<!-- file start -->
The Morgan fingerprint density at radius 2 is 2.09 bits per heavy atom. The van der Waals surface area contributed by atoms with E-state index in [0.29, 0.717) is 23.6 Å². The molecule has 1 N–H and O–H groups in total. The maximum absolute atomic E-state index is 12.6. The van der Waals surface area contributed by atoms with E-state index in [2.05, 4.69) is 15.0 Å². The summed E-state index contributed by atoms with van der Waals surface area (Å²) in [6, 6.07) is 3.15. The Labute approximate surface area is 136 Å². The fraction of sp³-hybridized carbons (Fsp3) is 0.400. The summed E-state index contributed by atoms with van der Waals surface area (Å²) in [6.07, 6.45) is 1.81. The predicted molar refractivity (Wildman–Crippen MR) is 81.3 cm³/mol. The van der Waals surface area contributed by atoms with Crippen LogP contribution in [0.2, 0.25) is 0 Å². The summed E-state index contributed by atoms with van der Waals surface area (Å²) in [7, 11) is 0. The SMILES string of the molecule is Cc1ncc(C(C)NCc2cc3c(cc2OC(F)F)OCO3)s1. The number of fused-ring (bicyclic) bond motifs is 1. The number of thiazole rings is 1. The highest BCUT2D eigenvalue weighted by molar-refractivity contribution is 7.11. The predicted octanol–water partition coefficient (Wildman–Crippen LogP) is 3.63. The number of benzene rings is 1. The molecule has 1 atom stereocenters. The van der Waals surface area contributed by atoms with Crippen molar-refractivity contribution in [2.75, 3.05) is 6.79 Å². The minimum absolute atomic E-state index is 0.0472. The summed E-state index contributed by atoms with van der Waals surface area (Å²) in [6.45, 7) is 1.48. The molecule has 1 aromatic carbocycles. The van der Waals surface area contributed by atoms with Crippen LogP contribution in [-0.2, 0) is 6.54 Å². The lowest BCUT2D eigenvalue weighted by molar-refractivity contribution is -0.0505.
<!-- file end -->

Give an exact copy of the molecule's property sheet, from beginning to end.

The Morgan fingerprint density at radius 2 is 2.09 bits per heavy atom. The van der Waals surface area contributed by atoms with E-state index in [0.29, 0.717) is 23.6 Å². The molecule has 1 N–H and O–H groups in total. The maximum absolute atomic E-state index is 12.6. The van der Waals surface area contributed by atoms with E-state index in [2.05, 4.69) is 15.0 Å². The summed E-state index contributed by atoms with van der Waals surface area (Å²) in [6, 6.07) is 3.15. The Labute approximate surface area is 136 Å². The fraction of sp³-hybridized carbons (Fsp3) is 0.400. The summed E-state index contributed by atoms with van der Waals surface area (Å²) in [6.07, 6.45) is 1.81. The predicted molar refractivity (Wildman–Crippen MR) is 81.3 cm³/mol. The van der Waals surface area contributed by atoms with Crippen LogP contribution in [0.2, 0.25) is 0 Å². The summed E-state index contributed by atoms with van der Waals surface area (Å²) in [7, 11) is 0. The SMILES string of the molecule is Cc1ncc(C(C)NCc2cc3c(cc2OC(F)F)OCO3)s1. The number of fused-ring (bicyclic) bond motifs is 1. The number of thiazole rings is 1. The highest BCUT2D eigenvalue weighted by molar-refractivity contribution is 7.11. The predicted octanol–water partition coefficient (Wildman–Crippen LogP) is 3.63. The number of benzene rings is 1. The molecule has 1 atom stereocenters. The van der Waals surface area contributed by atoms with Crippen molar-refractivity contribution in [2.75, 3.05) is 6.79 Å². The minimum absolute atomic E-state index is 0.0472. The summed E-state index contributed by atoms with van der Waals surface area (Å²) in [6.45, 7) is 1.48. The molecule has 1 aromatic carbocycles. The van der Waals surface area contributed by atoms with Crippen LogP contribution in [-0.2, 0) is 6.54 Å². The lowest BCUT2D eigenvalue weighted by molar-refractivity contribution is -0.0505.